The era of turnpikes in Albany started with the incorporation of the Great Western Turnpike Company in 1799. The Great Western Turnpike (today Western Avenue and US Route 20) connected Albany with the Finger Lakes and eventually Lake Erie at the site of Buffalo. Various other corporations soon started to connect Albany to various places: Lebanon Springs in 1799, Schenectady in 1801, Bethlehem in 1804, Albany and Delaware in 1805. In 1803 the second bank chartered in Albany, the New York State Bank, opened. In 1807, Robert Fulton initiated a steamboat line from New York to Albany; this was the first commercially viable steamboat in the world.

In 1804 Aaron Burr, who had a law office in Albany at 24 South Pearl Street,[37] came into conflict with Alexander Hamilton. At 50 State Street, the home of John Tayler (later Lt. Governor and acting-Governor of the state), Hamilton made disparaging remarks about Burr and these were published in a local newspaper.[38][39]

A new building was constructed at the Public Square in 1808 at the head of State Street to be used jointly as the State Capitol and City Hall, just as the previous capitol/city hall on Broadway and Hudson Avenue. In 1810 Middle Public Square has its name changed to Washington Square, this and the cemetery next to it which was established a few years before are the genesis of the presend-day Washington Park.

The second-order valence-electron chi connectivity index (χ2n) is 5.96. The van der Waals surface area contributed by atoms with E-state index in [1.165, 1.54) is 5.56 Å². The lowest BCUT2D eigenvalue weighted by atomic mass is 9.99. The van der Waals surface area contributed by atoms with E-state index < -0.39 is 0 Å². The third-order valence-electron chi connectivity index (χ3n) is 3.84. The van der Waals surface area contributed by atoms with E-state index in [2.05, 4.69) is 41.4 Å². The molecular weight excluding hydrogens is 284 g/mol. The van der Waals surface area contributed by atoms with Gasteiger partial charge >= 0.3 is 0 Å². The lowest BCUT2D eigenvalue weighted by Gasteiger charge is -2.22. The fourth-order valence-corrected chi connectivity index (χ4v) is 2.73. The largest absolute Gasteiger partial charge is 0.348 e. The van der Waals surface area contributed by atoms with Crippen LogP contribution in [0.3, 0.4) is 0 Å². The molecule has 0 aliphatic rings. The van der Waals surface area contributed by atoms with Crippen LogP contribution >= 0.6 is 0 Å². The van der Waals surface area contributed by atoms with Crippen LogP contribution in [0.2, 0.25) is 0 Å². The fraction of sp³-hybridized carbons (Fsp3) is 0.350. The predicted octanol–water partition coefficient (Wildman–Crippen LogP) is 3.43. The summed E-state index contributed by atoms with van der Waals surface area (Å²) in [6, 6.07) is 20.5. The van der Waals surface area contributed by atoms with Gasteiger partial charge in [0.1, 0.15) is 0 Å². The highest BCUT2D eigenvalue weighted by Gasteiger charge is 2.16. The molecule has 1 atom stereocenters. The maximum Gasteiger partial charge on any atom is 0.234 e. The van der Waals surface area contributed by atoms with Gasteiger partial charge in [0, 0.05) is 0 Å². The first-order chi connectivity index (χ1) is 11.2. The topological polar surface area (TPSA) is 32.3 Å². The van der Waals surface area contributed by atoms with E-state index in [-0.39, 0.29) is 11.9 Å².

By 1810 Albany, with 10,763 people, was the 10th largest city in the nation. The city continues to prosper and grow, adding new buildings, institutions, and people. In 1813 The Albany Academy is incorporated, the Albany Argus newspaper is established, two more banks apply for charters, and the grand opening of the Green Street theatre (first professional theater in Albany). The next year sees the opening of the Albany Academy for Girls. The city in 1815 annexes the village of Colonie, today the it is the neighborhood of Arbor Hill.[40] In 1816 a petition is started to get the Legislature to construct a canal from Albany to Lake Erie. After 17 years Mayor Van Rensselaer is removed from office for political reasons, and Colonel Elisha Jenkins becomes mayor of the city in 1816.[41]